What is the distinction between natural and revealed theology?A.A. Hodge, Outlines of Theology, Chapter 2, Question 3, p. 38. (Cf. Bavinck)
Natural theology is that science which proposes to itself the solution of these two great questions, 1st, Does God exist? and 2d, What may be legitimately ascertained concerning the true nature of God in himself, and concerning his relations to man, from the principles of human reason and conscience, or from the evidences of God's works, either in creation or providence. A distinction here must be carefully observed between that knowledge of God to which the human reason was able to attain by means of its own unassisted powers independently of revelation, e.g., the theology of Plato aud Cicero, and that knowledge of God which the human mind is now competent to deduco from the phenomena of nature under the clear light of a supernatural revelation, e.g., the theology of the modern rationalistic philosophers. Natural theology, as reached by unassisted reason, was fragmentary, inconsistent and uncertain. Natural theology, as appropriated and vindicated by reason under the clear light of revelation, is itself a strong witness to the truth and supernatural origin of that revelation.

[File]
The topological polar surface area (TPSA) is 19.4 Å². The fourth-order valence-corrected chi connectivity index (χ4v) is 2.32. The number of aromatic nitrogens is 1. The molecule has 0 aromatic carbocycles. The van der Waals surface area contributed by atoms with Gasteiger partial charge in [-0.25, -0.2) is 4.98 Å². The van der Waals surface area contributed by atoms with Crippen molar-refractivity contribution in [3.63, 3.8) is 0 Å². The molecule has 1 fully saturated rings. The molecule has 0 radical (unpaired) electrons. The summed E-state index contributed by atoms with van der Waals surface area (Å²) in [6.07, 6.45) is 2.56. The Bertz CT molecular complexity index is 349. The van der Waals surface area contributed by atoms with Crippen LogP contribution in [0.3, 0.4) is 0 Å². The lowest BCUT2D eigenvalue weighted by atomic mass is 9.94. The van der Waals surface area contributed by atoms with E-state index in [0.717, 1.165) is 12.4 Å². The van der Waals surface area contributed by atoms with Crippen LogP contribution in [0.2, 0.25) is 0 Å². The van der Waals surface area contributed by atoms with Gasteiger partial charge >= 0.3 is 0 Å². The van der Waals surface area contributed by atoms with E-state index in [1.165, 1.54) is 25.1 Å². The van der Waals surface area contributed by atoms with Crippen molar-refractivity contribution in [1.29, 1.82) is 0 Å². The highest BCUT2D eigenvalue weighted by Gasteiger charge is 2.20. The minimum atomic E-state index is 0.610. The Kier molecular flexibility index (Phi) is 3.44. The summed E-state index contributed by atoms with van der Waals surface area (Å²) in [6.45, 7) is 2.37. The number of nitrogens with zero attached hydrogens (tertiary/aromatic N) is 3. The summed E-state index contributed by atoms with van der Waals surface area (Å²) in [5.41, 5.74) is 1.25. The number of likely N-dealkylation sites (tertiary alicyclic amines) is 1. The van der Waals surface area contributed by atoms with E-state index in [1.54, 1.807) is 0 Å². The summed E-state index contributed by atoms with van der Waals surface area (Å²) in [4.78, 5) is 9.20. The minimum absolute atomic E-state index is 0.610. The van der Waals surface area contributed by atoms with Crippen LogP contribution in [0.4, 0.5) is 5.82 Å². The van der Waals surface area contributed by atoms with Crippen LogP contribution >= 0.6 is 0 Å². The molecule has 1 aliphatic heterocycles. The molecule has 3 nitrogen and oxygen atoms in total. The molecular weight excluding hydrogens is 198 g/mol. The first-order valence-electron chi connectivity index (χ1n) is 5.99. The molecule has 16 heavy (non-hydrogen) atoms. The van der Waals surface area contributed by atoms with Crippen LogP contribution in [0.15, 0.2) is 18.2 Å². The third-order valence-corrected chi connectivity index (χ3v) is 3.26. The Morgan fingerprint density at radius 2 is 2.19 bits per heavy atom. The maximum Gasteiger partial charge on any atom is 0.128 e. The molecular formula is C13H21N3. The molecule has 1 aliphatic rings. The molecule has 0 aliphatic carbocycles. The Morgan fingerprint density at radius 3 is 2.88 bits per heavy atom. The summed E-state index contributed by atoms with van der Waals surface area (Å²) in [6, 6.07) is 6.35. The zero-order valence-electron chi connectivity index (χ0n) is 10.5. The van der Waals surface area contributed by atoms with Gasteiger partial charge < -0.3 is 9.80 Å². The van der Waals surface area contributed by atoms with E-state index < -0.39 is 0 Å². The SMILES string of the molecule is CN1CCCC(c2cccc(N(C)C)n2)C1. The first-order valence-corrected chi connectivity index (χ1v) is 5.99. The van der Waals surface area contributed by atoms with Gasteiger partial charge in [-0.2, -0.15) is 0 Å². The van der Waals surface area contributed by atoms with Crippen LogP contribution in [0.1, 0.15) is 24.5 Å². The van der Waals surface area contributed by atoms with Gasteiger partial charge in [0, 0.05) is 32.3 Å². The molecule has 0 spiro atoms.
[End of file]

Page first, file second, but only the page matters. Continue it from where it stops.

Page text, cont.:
Revealed theology, on the other hand, is that science which treats systematically, 1st, of the evidences authenticating the Christian revelation as from God; 2d, of the interpretation of the records which transmit that revelation to us; and 3d, of all the information furnished by those records of God and his relation to man, and of man and his relation to God.